Rabbi Yossi Lipsker opened Chabad of the North Shore in 1992 in Swampscott and since then has expanded to Peabody, Lynn and Everett. Lipsker is the son of a Chabad rabbi, and grew up in Pennsylvania. He attended Yeshiva High School in Pittsburgh, followed by two years of study in London and Boston – and also did internships in California, Nebraska, England and Belarus. He received his rabbinic ordination in the Central Lubavitch Yeshiva in Crown Heights, in Brooklyn. He is married to Layah Lipsker, and their children are Yaakov, Eliyahu, Adina (and her husband Moishe Wilhelm), Sheva, Batya, and Michali.
Can you tell me about your upbringing, where you grew up and your family background?
I grew up in Northeast Philadelphia. My parents are shluchim of the Lubavitcher Rebbe and this was an integral part of my upbringing. I always knew intuitively that this was my path. Though my folks are in their late seventies and early eighties, they have lived and worked there for close to 60 years. My dad has never formally retired and is still an active rabbi and teacher. Our home was an open door to roving charity collectors, and a home away from home for an entire cast of down-on-their-luck Vietnam veterans, Holocaust survivors, Russian emigres, and many homesick Israelis. They all found an open door, a warm meal, and a listening ear.
You were a yeshiva student in Boston when you fell in love with the North Shore – can you tell us how about that?
It feels like there was a lot of synchronicity at work “behind the scenes” – seemingly random events conspiring, to bring us together with the North Shore. One of the first days that we were in the yeshiva in Brookline an older gentleman walked in to the study hall with Rabbi Ciment of blessed memory. I recognized him at once – it was Mendel Kaufman.He would spend Shabbat as a guest in our home when we were younger. He owned many amusement parks that would travel across the country setting up shop in the parking lots of shopping centers. He would spend Shabbat with local Chabad families. Mendel Feller, my best friend since I was12, was also a student at the Boston Rabbinical Academy. Kaufman would stay in his home in St. Paul, Minnesota as well.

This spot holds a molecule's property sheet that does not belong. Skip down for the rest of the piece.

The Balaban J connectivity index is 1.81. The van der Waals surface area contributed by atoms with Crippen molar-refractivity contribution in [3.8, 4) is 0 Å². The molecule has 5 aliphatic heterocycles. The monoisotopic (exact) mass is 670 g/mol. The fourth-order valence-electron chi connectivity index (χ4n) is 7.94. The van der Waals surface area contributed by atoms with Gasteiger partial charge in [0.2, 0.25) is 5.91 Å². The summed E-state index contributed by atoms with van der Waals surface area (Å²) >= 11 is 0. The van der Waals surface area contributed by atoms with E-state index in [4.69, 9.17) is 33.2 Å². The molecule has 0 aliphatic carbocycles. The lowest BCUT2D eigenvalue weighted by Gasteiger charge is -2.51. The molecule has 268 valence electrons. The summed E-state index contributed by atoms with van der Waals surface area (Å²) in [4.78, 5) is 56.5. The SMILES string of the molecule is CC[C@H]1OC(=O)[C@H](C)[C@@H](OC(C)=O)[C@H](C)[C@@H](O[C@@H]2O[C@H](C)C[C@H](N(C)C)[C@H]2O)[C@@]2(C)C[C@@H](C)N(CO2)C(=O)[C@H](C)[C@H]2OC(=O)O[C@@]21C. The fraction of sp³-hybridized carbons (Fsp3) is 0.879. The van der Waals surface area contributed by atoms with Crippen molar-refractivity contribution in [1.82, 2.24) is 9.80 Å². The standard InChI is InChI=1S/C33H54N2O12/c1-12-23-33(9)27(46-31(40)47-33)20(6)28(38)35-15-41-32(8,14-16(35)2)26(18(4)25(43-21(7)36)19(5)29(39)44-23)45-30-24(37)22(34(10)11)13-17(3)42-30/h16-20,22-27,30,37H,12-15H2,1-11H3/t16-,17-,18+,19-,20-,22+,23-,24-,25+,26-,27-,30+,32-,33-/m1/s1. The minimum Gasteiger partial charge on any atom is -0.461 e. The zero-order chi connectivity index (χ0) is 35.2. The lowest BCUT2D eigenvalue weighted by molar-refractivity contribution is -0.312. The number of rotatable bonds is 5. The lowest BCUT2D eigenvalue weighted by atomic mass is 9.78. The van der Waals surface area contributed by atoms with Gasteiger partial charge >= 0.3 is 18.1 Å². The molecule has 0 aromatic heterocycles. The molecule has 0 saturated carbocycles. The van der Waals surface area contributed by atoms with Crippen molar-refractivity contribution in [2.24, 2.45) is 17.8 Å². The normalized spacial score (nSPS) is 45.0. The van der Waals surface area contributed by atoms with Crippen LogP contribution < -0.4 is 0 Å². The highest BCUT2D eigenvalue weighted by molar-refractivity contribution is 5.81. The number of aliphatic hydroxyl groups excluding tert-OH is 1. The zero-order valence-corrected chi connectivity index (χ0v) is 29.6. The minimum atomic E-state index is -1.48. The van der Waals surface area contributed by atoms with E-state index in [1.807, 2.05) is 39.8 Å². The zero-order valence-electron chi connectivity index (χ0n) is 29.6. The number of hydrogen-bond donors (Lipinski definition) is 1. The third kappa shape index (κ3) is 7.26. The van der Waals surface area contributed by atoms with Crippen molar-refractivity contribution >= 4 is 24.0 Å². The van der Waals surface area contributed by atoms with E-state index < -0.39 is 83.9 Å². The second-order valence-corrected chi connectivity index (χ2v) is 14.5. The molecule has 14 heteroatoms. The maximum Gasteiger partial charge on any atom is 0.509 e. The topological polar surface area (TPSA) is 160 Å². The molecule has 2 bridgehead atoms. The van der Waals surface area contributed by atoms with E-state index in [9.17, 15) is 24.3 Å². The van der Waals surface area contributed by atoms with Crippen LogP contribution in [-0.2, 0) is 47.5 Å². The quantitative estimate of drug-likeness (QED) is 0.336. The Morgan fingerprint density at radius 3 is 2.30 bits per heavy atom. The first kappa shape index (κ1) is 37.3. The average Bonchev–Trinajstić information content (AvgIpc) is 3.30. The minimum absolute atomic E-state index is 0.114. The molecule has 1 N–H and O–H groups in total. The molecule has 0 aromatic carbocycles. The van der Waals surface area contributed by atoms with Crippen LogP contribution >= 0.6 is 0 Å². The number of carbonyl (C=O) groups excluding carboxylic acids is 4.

In the early 1990s, Kaufman helped run a tiny synagogue out of Harry Fielding’s living room on Seaview Avenue in Marblehead. He had learned of the arrival of the new rabbinical students and was looking for two volunteers to come to run services, teach classes, and do some holiday programs. As soon as he saw Mendy and I his face lit up with Joy. The rest is history. We went there every single Shabbat for two years. I knew then that this was where I needed to be. As a result, I feel like the North Shore is so much deeper than the beautiful place to live that it is. I see it as a place that has been etched into my soul and become part of my spiritual DNA.
You are the first Hasidic rabbi to have a congregation north of Boston. What made you choose the North Shore and Swampscott, in particular?
I feel like the North Shore chose us in a strange spiritual way. Aside from already being familiar with Swampscott and Marblehead, we felt that this was the logical place to begin setting down roots as it had the largest concentration of Jews living on the North Shore. We chose Swampscott simply because we felt it straddled Lynn and Marblehead and would position us in the center.
When you arrived in Swampscott in 1992, you knew few people in the area. The North Shore already had a number of temples. Why were you confident that people would embrace Chabad, and what did you offer that other branches of Judaism didn’t?
I think our approach was unique in the way it was very geared to fostering personal relationships and that was something of an anomaly in the community at the time. It seemed to resonate. We opened a Hebrew School that was fun and upbeat way before its time. It was amazing for parents to hear their children nudging them to “hurry up or we’ll be late for Hebrew school.” We came with the Hasidic warmth, and mystical joy that was central to our religious upbringing and the optimistic non-judgmental vision of the Rebbe. Of course our youth didn’t hurt.